A Chattanooga businesswoman has been named by House Speaker Beth Harwell to fill a vacant director position on the Tennessee Regulatory Authority, reports the Chattanooga TFP.
Robin Bennett currently serves as a vice president and financial center manager for First Tennessee and, according to Harwell, brings to the agency experience in customer relations, business management and federal and regulatory compliance.
Bennett replaces Sara Kyle, who resigned from the TRA in March. The agency regulates investor-owned water and electric utilities, as well as some telephone services.
The mission of the TRA is to promote the public interest by balancing the interests of consumers and monopoly utilities.
A Haslam administration initiative that could result in annual rate increases for local customers of for-profit utilities like Tennessee American Water and Chattanooga Gas is on its way to the governor, reports the Chattanooga TFP. Senators gave final approval to the bill Monday on a 29-1 vote. The House passed the bill last month.
….Majority Leader Mark Norris, R-Collierville, called Republican Gov. Bill Haslam’s utility bill (SB197) a “continuing part of the administration’s top-to-bottom reforms.”
The legislation has drawn concerns from State Attorney General Bob Cooper’s office that the Tennessee Regulatory Authority would no longer effectively protect consumers from monopolies.
Among other things, the bill would allow the TRA to approve “trackers” for companies that allow them to pass along some costs, such as fuel, automatically on to consumers.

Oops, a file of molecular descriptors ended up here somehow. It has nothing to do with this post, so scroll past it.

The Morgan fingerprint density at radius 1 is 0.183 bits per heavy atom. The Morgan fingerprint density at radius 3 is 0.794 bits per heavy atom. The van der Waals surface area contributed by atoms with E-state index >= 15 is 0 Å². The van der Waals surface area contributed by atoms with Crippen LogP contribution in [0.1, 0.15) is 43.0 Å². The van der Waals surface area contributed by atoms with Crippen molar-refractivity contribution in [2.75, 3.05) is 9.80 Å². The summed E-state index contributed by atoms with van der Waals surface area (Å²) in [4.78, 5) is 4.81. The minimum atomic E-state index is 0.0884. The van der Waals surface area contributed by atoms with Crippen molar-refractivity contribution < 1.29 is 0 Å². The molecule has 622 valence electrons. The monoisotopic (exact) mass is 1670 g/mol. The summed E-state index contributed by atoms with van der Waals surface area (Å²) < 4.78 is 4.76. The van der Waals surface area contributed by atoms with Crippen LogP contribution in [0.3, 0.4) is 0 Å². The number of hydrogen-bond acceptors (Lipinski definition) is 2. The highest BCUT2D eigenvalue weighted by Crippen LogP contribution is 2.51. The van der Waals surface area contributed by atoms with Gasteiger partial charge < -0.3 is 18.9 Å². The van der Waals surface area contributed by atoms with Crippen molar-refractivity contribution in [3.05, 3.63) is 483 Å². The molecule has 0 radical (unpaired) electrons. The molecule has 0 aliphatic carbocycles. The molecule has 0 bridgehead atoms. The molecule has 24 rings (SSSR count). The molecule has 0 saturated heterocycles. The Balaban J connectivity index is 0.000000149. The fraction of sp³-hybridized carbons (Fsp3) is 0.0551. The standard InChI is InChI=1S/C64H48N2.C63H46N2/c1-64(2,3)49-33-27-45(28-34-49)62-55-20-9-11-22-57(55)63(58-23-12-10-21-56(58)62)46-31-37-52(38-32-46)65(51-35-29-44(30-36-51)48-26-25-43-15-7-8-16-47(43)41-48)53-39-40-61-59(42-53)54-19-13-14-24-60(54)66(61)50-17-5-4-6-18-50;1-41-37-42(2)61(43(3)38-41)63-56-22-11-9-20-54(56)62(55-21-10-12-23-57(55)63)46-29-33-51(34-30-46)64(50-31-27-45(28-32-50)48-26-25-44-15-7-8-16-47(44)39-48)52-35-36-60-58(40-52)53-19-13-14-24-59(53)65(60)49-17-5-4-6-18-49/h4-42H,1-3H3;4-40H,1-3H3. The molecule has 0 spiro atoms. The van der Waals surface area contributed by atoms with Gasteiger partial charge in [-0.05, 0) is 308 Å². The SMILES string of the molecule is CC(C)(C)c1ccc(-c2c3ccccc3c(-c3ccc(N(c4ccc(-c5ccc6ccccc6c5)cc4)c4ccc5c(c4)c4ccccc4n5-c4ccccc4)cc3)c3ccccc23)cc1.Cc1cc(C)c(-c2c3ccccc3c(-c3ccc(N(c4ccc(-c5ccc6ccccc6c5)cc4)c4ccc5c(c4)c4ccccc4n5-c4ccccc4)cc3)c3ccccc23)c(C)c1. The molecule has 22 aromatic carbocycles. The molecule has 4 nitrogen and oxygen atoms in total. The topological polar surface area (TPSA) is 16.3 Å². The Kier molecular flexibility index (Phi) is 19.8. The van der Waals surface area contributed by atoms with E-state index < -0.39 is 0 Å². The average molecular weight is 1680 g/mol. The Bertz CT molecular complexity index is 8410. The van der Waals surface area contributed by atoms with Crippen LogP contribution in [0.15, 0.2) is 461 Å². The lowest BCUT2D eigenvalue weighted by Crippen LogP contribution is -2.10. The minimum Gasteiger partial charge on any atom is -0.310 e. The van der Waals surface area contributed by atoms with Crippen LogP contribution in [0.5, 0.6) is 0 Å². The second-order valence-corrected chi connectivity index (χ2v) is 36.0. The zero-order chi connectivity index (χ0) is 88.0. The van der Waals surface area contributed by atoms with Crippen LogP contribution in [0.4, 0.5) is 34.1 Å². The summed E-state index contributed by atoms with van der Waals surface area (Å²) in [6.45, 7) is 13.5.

The bill also authorizes the TRA to approve “alternative methods” for utility rate reviews and cost recoveries instead of full-blown rate cases.
In a rate case, cities, businesses or the attorney general’s Consumer Advocate Division can intervene if they believe the hikes go beyond a utility’s legal ability to earn a reasonable profit.
Cooper’s office said in a memo that utilities had overstated their rate requests by as much as 60 percent over the past 10 years. The office said the rate cases protect consumers against unwarranted increases.
“What this does in our opinion is make it more likely that rates will increase for business and households,” Assistant Attorney General Vance Broemel told a House panel last month.
NASHVILLE – Sara P. Kyle announced her resignation from the Tennessee Regulatory Authority Wednesday after 19 years of serving on the agency and its predecessor, the Public Service Commission.
“I have enjoyed working with and learning from the best and brightest team anywhere in the nation,” said Kyle in a statement. “I have truly appreciated the opportunities afforded me and I wish the directors and staff much success in the future.”
Kyle was elected to the PSC in 1994, becoming the third woman elected to statewide office in Tennessee. The PSC was abolished and replaced with the TRA in 1996.
Since then the TRA has gone through other changes that, in general, reduced its authority in various areas. A bill enacted at the urging of Gov. Bill Haslam last year eliminated the TRA’s three-member full-time board and replaced it with a five-member part-time board, though Kyle remained as one of the part-time directors.
In her statement, Kyle said the 2012 law “severely limited our ability to render fair and just decisions.
“With less time and reduced staff, we have fewer checks and balances and less opportunity to protect Tennessee consumers from unfair practices in the utilities industry.”
A former teacher, legislative staffer and attorney, Kyle was elected as a judge in the Memphis City Court system in 1991, resigning from that position for her successful run as a Democratic PSC candidate in 1994. She is married to state Senate Minority Leader Jim Kyle.
Her current term would have expired next year. She had been appointed to the TRA by then-House Speaker Jimmy Naifeh.
— Update Note: For more details, see the Commercial Appeal report.